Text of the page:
5 Reasons Why Google+ Could Be a Game Changer for Life Science #googleplus

I’ll admit I was skeptical of Google+, the new social network from the search engine giant, because I knew Google had given up their previous attempts with their products Wave and Buzz, which were in a similar vein. However, it soon became apparent that Google+ was different in many ways, from the offerings to the way everyone was talking about it. What promise does it hold for life science? I think that there are many features of Google+ which researchers and companies will find useful, and that it may become very popular. Here are the reasons:

  1. Threaded discussions. Social media savvy life scientists really like Friendfeed, which allows for users to comment on posted items in targeted groups, resulting in relevant discussions which can be followed by all in the group. Currently, this is difficult with applications like Twitter. Friendfeed was bought by Facebook 2 years ago, and ever since then, the community has been worried about changes or the disappearance of the application. While Facebook has threaded discussion features, some life scientists dislike aspects of it and have eschewed it for various reasons, some of which are described below. The fact that Google+ has threaded conversations is big for life scientists, as they’ve used specialized mailing lists for decades and forums for years, both which offer this feature.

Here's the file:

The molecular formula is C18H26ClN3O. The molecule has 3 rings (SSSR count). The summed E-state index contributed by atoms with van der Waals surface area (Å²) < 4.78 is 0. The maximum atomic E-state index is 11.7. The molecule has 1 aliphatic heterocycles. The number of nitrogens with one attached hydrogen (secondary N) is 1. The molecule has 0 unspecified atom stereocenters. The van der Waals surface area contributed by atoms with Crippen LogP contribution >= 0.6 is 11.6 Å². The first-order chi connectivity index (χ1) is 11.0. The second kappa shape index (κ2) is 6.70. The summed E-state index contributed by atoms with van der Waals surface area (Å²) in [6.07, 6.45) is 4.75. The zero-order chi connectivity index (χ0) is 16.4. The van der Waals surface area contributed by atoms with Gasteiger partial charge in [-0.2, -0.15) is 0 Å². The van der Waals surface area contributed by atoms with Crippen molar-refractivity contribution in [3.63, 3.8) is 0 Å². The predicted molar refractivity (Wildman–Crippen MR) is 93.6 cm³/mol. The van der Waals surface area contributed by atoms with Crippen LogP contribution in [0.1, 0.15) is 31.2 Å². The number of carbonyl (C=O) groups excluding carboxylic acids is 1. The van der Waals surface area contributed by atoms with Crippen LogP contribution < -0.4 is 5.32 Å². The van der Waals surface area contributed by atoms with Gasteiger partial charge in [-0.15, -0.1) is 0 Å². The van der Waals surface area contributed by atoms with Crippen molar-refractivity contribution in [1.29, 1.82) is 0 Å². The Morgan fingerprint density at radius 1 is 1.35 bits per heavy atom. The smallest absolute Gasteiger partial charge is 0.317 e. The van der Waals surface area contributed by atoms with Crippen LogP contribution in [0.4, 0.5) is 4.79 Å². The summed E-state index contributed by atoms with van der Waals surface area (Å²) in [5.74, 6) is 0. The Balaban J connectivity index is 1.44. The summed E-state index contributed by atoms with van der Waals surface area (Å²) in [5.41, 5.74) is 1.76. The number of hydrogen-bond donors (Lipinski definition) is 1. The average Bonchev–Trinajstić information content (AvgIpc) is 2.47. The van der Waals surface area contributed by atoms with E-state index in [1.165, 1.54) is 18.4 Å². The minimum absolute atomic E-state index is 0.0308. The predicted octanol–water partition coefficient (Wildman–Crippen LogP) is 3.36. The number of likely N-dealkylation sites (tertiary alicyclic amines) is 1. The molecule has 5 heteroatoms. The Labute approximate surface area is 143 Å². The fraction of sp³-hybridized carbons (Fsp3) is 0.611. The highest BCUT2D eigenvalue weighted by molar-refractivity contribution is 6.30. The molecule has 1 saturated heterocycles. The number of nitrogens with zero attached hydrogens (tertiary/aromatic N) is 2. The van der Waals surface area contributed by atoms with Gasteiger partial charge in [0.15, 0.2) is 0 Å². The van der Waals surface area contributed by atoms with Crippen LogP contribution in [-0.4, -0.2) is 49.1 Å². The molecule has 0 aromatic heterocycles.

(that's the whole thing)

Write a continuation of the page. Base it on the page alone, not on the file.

2. It’s not your grandmother’s social media. I think Google+ was designed for the slightly more technical crowd–to me it seems Google built it based on what their employees would want. Users arrange contacts into ‘circles’ and share items with the circles. However, contacts don’t see the items unless they in turn add the user to their circle. It’s a bit like following on Twitter, with an added filter that each user chooses what to share with whom. It’s a bit more complicated than the ‘binary’ friending in Facebook–you’re either friends with someone or not. I think this concept may be beyond what many Facebook users will want to think about and manage, something that Robert Scoble outlined in a recent post. Now, while we’ve seen several groups of life scientists who aren’t eager to put precious brain power into figuring out social media, we think that the potential value of individuals and organizations sharing targeted information, which they can filter accordingly, could very well lure them to Google+.